Just a quick calculation:
The threshold for feeling a current seems to be around 1 mA. The current flowing through the body for DC current is:
[tex]I=\frac{C_{\text{droplet}}\cdot R \cdot A \cdot U}{V} [/tex]
Where [tex]C_{\text{droplet}}[/tex] is the capacity of a rain drop. R is the rate of the rainfall in m/s. A is the exposed area in [tex]m^2[/tex], U the Voltage and V the volume of a drop.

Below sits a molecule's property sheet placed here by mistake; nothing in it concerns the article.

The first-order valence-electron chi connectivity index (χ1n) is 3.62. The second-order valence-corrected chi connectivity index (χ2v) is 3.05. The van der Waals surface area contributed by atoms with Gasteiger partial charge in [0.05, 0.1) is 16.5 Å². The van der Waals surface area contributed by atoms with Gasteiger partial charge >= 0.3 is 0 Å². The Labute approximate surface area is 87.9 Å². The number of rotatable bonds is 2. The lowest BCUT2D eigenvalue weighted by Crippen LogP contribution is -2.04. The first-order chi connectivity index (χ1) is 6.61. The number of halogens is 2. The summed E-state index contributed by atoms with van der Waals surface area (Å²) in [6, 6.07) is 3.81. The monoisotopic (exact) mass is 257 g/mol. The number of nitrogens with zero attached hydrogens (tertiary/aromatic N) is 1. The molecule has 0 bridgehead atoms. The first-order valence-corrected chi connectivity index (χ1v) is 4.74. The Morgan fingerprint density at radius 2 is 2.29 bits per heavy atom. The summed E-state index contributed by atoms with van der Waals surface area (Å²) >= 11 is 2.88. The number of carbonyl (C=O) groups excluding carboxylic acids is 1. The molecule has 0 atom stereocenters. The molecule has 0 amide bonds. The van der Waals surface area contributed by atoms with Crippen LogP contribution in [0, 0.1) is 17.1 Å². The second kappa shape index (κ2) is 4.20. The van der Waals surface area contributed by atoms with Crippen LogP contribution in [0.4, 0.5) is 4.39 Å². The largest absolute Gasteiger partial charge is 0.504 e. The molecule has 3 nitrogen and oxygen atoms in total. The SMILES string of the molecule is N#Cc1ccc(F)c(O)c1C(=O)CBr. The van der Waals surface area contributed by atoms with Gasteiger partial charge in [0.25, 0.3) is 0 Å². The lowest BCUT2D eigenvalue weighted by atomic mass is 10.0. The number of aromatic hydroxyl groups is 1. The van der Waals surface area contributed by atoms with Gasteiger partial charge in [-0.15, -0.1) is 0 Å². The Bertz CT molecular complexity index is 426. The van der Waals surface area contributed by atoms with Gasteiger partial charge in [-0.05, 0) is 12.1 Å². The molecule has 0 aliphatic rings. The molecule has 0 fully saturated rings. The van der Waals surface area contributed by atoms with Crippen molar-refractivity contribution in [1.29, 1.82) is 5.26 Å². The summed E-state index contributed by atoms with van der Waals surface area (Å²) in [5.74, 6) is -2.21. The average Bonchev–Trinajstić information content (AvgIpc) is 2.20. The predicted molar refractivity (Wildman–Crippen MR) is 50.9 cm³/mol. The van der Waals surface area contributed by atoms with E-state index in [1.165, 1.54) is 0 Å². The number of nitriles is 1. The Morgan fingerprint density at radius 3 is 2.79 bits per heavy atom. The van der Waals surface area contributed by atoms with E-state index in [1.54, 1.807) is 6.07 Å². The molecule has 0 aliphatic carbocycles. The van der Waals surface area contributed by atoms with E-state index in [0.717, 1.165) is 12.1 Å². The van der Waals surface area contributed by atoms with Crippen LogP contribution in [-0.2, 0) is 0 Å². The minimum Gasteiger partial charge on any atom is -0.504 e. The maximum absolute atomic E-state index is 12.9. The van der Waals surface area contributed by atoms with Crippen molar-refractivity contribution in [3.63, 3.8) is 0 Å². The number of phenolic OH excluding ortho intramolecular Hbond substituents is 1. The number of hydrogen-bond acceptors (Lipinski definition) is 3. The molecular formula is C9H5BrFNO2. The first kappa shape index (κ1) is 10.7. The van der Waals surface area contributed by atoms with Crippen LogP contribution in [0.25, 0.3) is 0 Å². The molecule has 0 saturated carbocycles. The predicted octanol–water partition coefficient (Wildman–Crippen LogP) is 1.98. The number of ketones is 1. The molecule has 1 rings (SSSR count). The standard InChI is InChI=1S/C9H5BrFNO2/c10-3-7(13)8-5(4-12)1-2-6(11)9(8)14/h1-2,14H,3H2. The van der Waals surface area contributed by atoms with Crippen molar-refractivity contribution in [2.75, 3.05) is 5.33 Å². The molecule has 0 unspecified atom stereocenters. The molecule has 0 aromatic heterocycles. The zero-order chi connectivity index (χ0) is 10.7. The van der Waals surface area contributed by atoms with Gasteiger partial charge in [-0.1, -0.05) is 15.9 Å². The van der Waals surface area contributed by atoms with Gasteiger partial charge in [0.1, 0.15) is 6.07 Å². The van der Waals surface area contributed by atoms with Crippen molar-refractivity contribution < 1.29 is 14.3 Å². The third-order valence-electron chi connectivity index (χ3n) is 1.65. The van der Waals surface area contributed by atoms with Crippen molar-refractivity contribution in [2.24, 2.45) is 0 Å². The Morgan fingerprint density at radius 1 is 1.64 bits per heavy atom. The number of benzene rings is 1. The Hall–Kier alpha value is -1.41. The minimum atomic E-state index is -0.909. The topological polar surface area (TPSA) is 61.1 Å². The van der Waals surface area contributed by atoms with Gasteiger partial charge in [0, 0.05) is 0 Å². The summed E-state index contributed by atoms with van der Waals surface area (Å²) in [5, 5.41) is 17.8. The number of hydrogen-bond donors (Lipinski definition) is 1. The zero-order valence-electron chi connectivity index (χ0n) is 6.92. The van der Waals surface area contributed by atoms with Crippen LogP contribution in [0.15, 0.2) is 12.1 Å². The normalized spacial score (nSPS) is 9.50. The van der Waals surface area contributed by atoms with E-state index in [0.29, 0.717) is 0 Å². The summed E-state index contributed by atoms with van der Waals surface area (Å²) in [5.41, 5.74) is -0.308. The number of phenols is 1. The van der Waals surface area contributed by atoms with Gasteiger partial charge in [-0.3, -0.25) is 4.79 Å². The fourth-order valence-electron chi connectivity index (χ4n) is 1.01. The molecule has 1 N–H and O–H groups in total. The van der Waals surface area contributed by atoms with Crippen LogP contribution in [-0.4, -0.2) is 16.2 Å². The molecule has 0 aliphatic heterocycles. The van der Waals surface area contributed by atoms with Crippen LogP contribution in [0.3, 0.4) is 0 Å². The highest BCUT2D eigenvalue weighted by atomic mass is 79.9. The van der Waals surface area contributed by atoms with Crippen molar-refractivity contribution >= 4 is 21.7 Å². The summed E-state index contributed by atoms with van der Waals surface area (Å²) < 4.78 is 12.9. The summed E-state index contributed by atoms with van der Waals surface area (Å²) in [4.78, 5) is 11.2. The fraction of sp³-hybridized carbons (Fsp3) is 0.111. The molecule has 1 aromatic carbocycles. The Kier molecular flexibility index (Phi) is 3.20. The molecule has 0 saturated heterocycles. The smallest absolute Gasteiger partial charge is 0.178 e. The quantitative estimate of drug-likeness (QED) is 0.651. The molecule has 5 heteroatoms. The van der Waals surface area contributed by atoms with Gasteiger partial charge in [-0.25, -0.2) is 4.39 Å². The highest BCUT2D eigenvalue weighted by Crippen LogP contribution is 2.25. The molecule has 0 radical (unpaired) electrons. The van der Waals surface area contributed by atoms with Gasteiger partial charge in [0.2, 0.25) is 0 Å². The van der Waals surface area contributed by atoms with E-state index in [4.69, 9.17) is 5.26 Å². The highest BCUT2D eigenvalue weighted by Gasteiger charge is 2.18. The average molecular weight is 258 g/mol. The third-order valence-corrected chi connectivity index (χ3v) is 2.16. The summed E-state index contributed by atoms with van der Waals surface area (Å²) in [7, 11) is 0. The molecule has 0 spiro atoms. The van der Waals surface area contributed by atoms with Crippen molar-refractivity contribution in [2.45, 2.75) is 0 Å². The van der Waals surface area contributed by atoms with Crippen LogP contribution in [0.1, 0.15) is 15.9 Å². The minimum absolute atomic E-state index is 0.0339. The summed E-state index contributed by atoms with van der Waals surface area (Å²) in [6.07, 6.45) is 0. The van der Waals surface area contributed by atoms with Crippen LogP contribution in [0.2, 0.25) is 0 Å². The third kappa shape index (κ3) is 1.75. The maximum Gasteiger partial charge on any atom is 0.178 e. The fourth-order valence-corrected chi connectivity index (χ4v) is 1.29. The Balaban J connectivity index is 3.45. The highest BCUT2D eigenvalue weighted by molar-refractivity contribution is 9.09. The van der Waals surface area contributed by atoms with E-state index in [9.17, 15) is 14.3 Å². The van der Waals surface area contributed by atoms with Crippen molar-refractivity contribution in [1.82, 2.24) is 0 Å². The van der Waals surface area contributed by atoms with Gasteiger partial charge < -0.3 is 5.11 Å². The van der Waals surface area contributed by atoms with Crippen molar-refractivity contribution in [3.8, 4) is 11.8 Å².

If we use drops of 1mm (it gets more dangerous the smaller the drops are because the number of drops goes up fast). Heavy rainfall of 0.1m/h. U = 135kV. An area of [tex]1m^2[/tex] I get a current of [tex]I=1.5\cdot 10^{2}mA[/tex]. Alas you wont feel a thing. And this is assuming that you really manage to get the whole rain that hits you charged, in reality the powerline is much slimmer than your body and most of the rain will not be charged. The current is usually AC, so drops tend to cancel each others charge. Oh and if you calculate something where you get a deadly current of something like .1A. Imagine this goes for every meter of wire. A short powerline of 10km would have losses of 133 Megawatt! That is a fifth of a small powerplants output. I think they would turn off the line if that ever happened.